The Case for Boundaries Lost

pix_joannegrazide-gateHere’s the thing. I’m at a rather pleasant gathering of like-minded people, people who have come together for a purpose. To talk, share, elucidate and for me, to just show off. Not really. I just feel like sometimes I need to speak up, blow my own horn as it were, and keep up with the cool kids. Now this crowd is one of a few, hand-picked, carefully tended groups which I frequent – or not, depending on what kind of activity we are into.

For instance, computer club has a mixed group of people who only have one thing in common at this point. An ongoing interest in technology. Although there are a choice few who seem to be battling with older technology and unable to comprehend that as of this hour, technology is available to all. Which brings me to the next point. Despite resistance on the part of our “elders,” there is a growing need to migrate to some sort of online presence, and at this point, it would be a shame to give up our FaceBook page or MeetUp, but that may happen at some point because heck, only three people use MeetUp to advertise their activities. This only results in stagnation, and I’m in the middle of it, just looking out from the midst of frustration.

Then there is the photography group I’m a member of. Here is where boundaries come in. there are people and there are people. The purpose of this group is to simply get together and perform activities like photo-shoots, which I’m crazy about. I will drive anywhere and get my equipment on me and spend hours tramping about. There is no pressure. I don’t have to talk, or demonstrate anything, and I have a great bunch of work to get to at the end of it all. I’m not there to be involved in drama or problems. That is why, the other day, there was a problem.

We are all sitting around having coffee after a productive, fun, and interesting shoot, and one person comes in and after some preliminary B.S., states that she has to learn LightRoom. I nodded in approval, and she realizes that I am still a beginner but would consider myself able to show someone some tips and tricks. She asked me if I would sit with her and teach her.

Now, there was a time, somewhere between when I retired and now, when I would have jumped on the opportunity to share what I know, and get someone going on this great app. But I said no. I do have my reasons. But I’m not for hire.

She seemed perturbed. She seemed to think that just by asking, she would gain the services of me. I seemed to think that she didn’t know when to come to a stop. There is no need to explain reasons why someone who basically has nothing else to do, has to comply with her problem. She canvassed some others, finding out that not only is there a LightRoom workshop coming up, but that some have actually taught themselves. I taught myself. I worked and worked, and am still working on learning it. I use the occasional YouTube presentation if I run into a problem. There is so much I’m not doing, I know that. But I will eventually get to where I can do what I want. I can learn, and I can always learn more.

So she seemed perturbed. It seems to me that there are boundaries in any situation. People cannot demand your time. People cannot feel bad if they ask an unwanted favor. People cannot expect to have all their needs fulfilled by others.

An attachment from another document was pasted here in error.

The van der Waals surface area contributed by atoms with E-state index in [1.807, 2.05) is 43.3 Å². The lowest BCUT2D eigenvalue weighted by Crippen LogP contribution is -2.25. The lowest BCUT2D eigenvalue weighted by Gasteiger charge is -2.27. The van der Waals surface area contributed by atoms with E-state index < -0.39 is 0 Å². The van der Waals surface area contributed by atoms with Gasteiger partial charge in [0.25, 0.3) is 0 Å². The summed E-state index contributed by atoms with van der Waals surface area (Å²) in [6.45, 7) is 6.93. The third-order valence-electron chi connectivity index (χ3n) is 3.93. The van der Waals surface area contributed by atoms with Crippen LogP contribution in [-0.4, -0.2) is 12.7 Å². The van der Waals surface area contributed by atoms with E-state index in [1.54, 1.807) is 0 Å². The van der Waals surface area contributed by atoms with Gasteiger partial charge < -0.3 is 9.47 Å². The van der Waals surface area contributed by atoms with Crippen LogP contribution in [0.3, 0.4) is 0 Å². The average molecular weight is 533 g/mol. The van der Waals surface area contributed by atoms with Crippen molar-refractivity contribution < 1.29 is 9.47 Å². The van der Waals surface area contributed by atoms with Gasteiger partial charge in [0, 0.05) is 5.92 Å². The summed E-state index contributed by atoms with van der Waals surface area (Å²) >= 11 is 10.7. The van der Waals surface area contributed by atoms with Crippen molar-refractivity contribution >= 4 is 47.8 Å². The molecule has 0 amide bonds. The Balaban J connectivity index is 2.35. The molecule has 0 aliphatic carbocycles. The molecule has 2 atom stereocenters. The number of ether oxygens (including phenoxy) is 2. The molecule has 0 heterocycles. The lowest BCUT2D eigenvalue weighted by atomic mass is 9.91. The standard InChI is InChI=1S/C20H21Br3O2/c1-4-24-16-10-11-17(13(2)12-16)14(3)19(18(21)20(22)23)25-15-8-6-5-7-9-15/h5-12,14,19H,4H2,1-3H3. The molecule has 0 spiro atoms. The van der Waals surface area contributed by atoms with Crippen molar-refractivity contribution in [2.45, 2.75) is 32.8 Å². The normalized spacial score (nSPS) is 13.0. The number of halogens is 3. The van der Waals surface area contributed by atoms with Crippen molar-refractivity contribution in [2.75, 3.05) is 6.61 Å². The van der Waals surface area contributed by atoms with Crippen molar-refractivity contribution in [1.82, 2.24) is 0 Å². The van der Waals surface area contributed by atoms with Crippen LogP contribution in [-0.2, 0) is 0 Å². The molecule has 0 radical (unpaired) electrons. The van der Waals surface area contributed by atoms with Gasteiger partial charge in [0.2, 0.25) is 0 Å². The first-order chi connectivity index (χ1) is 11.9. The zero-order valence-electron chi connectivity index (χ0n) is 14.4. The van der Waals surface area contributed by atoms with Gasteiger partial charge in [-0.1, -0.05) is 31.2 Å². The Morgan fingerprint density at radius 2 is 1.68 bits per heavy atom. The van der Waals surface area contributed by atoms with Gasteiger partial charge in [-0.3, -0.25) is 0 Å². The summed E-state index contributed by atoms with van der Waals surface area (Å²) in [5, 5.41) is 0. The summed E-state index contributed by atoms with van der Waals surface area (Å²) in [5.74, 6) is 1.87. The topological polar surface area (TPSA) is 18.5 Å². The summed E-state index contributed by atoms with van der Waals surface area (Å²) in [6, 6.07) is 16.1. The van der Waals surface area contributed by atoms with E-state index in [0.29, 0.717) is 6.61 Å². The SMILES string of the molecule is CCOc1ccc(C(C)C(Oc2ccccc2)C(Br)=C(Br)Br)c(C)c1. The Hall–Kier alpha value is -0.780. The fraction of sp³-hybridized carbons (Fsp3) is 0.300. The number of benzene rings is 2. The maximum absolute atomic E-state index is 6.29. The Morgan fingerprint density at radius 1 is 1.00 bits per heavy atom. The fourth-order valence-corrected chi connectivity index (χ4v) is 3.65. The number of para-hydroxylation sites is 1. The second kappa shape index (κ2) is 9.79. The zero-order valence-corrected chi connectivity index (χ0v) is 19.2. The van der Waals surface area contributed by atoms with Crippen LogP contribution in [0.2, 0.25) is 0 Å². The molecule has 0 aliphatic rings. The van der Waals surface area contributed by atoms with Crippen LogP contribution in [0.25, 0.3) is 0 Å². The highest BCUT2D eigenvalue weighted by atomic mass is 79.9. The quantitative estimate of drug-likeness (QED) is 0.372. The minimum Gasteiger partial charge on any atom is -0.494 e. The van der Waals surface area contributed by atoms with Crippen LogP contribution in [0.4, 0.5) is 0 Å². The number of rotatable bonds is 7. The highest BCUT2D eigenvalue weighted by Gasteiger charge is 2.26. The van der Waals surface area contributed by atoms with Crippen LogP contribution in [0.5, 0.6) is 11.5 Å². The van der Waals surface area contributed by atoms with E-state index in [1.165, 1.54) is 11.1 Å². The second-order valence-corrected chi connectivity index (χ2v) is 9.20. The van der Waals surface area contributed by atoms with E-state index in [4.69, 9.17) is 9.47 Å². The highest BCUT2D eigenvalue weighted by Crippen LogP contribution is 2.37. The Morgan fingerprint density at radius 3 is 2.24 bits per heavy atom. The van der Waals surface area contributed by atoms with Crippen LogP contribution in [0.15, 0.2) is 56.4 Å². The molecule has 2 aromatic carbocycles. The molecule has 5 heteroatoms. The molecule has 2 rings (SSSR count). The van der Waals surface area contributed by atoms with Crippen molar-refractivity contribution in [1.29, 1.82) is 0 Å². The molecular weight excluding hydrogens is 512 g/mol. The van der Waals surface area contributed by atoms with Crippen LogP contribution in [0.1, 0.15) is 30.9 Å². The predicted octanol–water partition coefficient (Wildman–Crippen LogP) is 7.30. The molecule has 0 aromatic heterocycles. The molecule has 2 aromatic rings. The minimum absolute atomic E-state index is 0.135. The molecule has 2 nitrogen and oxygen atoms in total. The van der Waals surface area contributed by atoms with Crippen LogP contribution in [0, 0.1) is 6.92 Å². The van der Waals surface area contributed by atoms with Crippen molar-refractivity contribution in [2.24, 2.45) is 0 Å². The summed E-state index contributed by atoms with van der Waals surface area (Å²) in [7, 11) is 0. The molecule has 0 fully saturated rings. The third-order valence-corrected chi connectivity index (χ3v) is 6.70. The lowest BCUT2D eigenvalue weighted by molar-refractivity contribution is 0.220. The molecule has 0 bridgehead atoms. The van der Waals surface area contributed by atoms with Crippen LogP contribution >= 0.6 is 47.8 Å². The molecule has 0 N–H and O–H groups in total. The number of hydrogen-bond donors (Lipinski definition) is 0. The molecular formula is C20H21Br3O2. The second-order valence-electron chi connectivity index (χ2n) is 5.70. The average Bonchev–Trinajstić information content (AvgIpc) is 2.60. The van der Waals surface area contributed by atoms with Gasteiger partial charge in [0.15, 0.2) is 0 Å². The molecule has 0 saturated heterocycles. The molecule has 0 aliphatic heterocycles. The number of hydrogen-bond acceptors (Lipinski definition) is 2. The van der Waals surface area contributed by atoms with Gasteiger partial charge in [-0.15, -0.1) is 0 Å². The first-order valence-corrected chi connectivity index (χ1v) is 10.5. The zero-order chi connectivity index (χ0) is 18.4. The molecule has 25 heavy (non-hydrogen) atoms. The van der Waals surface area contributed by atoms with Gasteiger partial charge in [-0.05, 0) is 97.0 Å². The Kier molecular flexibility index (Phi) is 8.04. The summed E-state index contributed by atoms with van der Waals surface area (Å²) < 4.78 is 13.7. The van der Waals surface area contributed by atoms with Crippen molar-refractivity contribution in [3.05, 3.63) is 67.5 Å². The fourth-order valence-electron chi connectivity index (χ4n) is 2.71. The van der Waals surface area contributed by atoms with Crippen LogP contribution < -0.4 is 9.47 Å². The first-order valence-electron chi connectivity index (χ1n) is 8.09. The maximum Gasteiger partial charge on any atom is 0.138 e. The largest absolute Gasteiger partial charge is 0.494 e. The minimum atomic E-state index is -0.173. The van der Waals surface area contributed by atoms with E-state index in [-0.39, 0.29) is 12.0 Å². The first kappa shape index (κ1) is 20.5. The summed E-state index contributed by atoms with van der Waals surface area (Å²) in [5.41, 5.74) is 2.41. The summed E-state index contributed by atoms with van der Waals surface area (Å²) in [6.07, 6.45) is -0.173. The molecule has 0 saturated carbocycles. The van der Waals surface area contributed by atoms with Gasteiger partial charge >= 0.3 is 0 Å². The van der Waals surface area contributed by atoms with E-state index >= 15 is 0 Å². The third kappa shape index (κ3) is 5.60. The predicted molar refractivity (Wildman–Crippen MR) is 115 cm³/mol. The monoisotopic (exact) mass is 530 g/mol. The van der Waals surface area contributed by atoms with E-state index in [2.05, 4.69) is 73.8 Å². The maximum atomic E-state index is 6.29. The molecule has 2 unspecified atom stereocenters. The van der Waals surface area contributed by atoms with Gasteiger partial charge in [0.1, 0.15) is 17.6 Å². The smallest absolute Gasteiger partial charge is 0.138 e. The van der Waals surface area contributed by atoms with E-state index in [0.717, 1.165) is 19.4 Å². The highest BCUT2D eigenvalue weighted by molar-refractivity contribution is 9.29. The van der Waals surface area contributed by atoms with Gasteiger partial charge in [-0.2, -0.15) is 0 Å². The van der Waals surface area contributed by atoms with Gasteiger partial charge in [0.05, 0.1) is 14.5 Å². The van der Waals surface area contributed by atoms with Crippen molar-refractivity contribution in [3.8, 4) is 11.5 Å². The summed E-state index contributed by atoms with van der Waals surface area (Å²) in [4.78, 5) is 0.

This same person should have been in the computer club. She had never heard of some terminology and never heard of some popular games. So she evidently has no time to relax. Just as some professionals who come into a career later in life, and don’t have an online presence, or need lessons in something like, it is beyond my understanding why. The internet being the lifeblood it is in social and now more and more professional circles, is not something to be scoffed at. Privacy? We gave that up long long ago when we filed our first tax return, or got our social security number. There is no excuse for deliberate ignorance. It is not funny to say you don’t know how to turn it on. It is like saying you don’t know how to open a door, or dial a rotary phone.

At this point, it is not an age thing but an ages thing. Keep the distance, please, and plug into your own knowledge base before bullying someone you don’t even know and never met before, into defensive tactics. As for me, I’ll attend the workshop on this program and bet my bottom dollar, my new friend is not in attendance.


4 thoughts on “The Case for Boundaries Lost

  1. From your post, I’d say you were intuitively following Bregman’s advice because you were “not the right person” to help her. Well done, Jo!


    1. Not the first time, but unfortunately not the last probably! Thanks for reading this!


  2. I just finished this terrific book: .
    When trying to decide how to respond to a request (from a coworker so not a direct analogy to your post) to help, Peter Bregman suggests we ask the following three questions:
    1. Am I the right person?
    2. Is this the right time?
    3. Do I have enough information?
    If the answer to any of these questions is “no”, then it’s most helpful (to us AND to the requester) to decline to help.


  3. Good for you Jo. Your time is valuable too.


Leave a Reply

Fill in your details below or click an icon to log in: Logo

You are commenting using your account. Log Out /  Change )

Google+ photo

You are commenting using your Google+ account. Log Out /  Change )

Twitter picture

You are commenting using your Twitter account. Log Out /  Change )

Facebook photo

You are commenting using your Facebook account. Log Out /  Change )


Connecting to %s

%d bloggers like this:
search previous next tag category expand menu location phone mail time cart zoom edit close